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How to Charter a Yacht in the Mediterranean for $100 Per Night

Greece Croatia Türkiye Insider Guides Epic Stays
by Maren Engh Jun 21, 2022

Picture this: you’re standing at the helm of your 45-foot catamaran, Aperol spritz in hand, wind blowing in your hair as the sun gently sinks behind the horizon, setting the sky ablaze. There is no one around but you and your friends sailing across the mosaic patchwork of a Mediterranean sunset. For many, that seems like a pipe dream, but believe it or not, at often less than $100 a night per person, it’s surprisingly attainable. Between the flexibility, privacy, and ability to see some of the most exquisite sites in your own time, renting a boat — or bareboating — truly has a lot to offer, if you’re willing to take the plunge.

What does the term bareboat mean?

Despite the name, bareboating is not for nudists, although it can be, that’s kind of the point. If you’ve ever heard of chartering a yacht, you’ll likely also have heard that it is very expensive. However, bareboating gets you the boat, less all the really expensive stuff like crew, chefs, food, and fuel that you’d typically find on a yacht charter…simply put: a bare boat. You can expect to charter boats, typically catamarans, between 30 feet up to 60 feet, and all you need is to be your own crew.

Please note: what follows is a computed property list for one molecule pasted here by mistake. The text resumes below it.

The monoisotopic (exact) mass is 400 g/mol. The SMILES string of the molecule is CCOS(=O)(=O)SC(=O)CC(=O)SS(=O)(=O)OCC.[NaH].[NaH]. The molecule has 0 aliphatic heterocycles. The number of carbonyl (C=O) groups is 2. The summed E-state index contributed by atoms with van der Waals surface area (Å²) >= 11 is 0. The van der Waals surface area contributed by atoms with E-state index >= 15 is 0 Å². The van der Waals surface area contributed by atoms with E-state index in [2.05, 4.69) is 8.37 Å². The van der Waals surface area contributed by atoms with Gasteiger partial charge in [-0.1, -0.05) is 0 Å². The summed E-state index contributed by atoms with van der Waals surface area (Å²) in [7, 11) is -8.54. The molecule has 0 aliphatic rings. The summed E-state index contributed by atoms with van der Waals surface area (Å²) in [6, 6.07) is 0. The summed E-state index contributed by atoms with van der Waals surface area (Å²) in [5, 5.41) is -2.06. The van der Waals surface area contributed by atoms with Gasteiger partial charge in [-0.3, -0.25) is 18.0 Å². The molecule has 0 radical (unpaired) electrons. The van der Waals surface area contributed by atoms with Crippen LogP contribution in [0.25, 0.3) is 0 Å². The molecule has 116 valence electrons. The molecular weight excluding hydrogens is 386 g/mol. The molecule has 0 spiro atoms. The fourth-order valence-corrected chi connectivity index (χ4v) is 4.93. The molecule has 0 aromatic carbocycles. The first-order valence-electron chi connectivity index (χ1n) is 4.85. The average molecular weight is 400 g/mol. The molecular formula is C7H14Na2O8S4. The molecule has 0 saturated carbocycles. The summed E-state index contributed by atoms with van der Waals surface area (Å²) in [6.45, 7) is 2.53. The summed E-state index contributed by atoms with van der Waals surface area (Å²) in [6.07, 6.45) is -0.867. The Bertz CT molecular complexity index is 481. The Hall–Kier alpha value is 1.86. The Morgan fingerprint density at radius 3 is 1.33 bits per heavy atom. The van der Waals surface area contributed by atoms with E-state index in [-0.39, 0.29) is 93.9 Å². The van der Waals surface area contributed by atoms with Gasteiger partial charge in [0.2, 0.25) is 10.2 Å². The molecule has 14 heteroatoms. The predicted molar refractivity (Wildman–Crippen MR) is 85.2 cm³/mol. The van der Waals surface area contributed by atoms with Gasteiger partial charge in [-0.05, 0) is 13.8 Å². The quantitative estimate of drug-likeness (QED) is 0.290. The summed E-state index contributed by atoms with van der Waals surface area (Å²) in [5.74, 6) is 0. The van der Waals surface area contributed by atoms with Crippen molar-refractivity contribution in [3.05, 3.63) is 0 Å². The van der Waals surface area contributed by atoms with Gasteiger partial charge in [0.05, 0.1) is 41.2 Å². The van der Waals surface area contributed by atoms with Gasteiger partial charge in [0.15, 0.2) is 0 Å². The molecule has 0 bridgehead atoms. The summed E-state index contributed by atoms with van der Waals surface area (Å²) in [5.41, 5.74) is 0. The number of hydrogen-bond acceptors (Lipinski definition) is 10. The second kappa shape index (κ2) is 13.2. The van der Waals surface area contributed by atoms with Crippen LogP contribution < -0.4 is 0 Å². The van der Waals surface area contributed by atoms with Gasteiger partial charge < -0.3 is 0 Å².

How does a bareboat charter work?

Bareboating started in the 1960s in the Caribbean. This type of vacation gained traction in the 1990s and now dozens of businesses manufacture and rent out boats specifically built for the bareboating and chartering business, meaning there are typically less frills than what you’ll find on the full-fledged custom yachting boats.

We reached out to one of the largest bareboat yacht companies, Dream Yacht Charter, to understand exactly what we needed in terms of qualifications to get you on that dream vacation. Dream Yacht Charter told us, “potential charterers are required to complete a Sailing Resume form outlining their sailing experience and qualifications.” As with most countries, requirements do vary to a certain extent, but the bare minimum is a certification or license. To learn more about requirements, check out this helpful website.

If the idea of getting a license is too daunting, another option is to hire a skipper to sail for you, freeing up time to relax with friends and family. Dream Yacht Charter also offers a new cruising option, which includes a skipper, cook, breakfasts, lunches, and water toys for a week-long charter in Croatia or Greece. It’s a great value and an easy way to get acquainted with sailing in the Mediterranean.

What are the main features of a bareboat charter?

Bareboat charters come in all shapes and sizes and therefore vary in price substantially. However, you can expect similar features — they may just vary in quality. Bareboat charters are typically catamarans that feature full kitchens, outdoor dining spaces (as well as an indoor dining space), multiple bedrooms (three to four being typical), and ample outdoor lounge spaces. Bareboat charters will also have a dinghy and all the safety equipment required to ensure safe travels.